(Bloomberg) -- India is hoping to lure billions of dollars by getting its bonds included in global indexes.
The inflow, according to Deutsche Bank AG, hinges on the strategy Prime Minister Narendra Modi’s government uses for the issuance, and its size. The lender says the administration may consider these three options:
1. New Bonds
India could lure $10 billion, assuming the new securities account for 30% of the gross debt sales and switches for the year starting April 1. The issuance would take the stock of these bonds to $45 billion by the end of the fiscal year.
This “is the cleanest route to take in some sense because you are starting a new series of bonds and designating them as special securities,” said Sameer Goel, head of Asia macro strategy at Deutsche Bank in Singapore.
2. Use Existing Benchmarks
India could earn higher initial weights in global indexes by re-purposing existing bonds as special securities, Goel and his colleague Mallika Sachdeva wrote in a report last week.
This scenario foresees the government conducting 30% of the next fiscal year’s gross sales and debt switches via four benchmark bonds -- 6.18% 2024, 7.27% 2026, 6.45% 2029, 7.57% 2033 -- with already $35 billion in outstanding stock.
The government could fetch $18 billion via this route.
3. Reopen Old Securities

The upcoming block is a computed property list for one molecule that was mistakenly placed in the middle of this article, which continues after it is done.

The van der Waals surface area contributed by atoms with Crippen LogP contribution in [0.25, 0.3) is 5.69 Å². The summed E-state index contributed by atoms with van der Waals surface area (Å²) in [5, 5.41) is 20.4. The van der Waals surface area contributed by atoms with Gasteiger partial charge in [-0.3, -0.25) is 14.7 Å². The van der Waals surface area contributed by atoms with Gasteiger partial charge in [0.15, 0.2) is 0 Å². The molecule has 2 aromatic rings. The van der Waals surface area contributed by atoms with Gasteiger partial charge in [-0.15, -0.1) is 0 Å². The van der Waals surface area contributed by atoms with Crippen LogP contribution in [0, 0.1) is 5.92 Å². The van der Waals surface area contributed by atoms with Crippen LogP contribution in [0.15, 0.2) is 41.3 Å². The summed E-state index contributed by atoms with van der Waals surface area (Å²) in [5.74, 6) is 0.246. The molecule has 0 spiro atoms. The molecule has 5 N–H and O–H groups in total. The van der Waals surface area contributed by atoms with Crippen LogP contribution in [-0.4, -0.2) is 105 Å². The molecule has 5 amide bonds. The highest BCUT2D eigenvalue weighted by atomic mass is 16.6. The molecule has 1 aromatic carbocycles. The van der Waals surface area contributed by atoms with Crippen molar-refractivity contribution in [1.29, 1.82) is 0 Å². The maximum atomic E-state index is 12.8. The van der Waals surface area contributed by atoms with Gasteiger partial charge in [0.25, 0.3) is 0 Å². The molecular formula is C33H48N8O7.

Opening up older securities with even more outstanding stock may help attract $22 billion.
Under this scenario, Deutsche assumes reopening of four liquid bonds issued after 2015 -- 7.72% 2025, 6.97% 2026, 7.88% 2030, 6.57% 2033 -- that have a combined outstanding stock of $50 billion.
Going down this road would lead to higher eventual weights of nearly 8% in the JPMorgan Global Bond Index and 0.16% in the Bloomberg Barclays Global Aggregate Bond Index, according to Deutsche’s report.
Global funds have steeped up purchases of sovereign Indian bonds at the fastest pace in almost three years, thanks to the recent policies unveiled by the government and the central bank.
Foreigners bought 127 billion rupees ($1.8 billion) of government debt as of Feb. 13, set for the highest monthly inflow since June 2017, data compiled by Bloomberg show.
--With assistance from Rahul Satija and Kartik Goyal.
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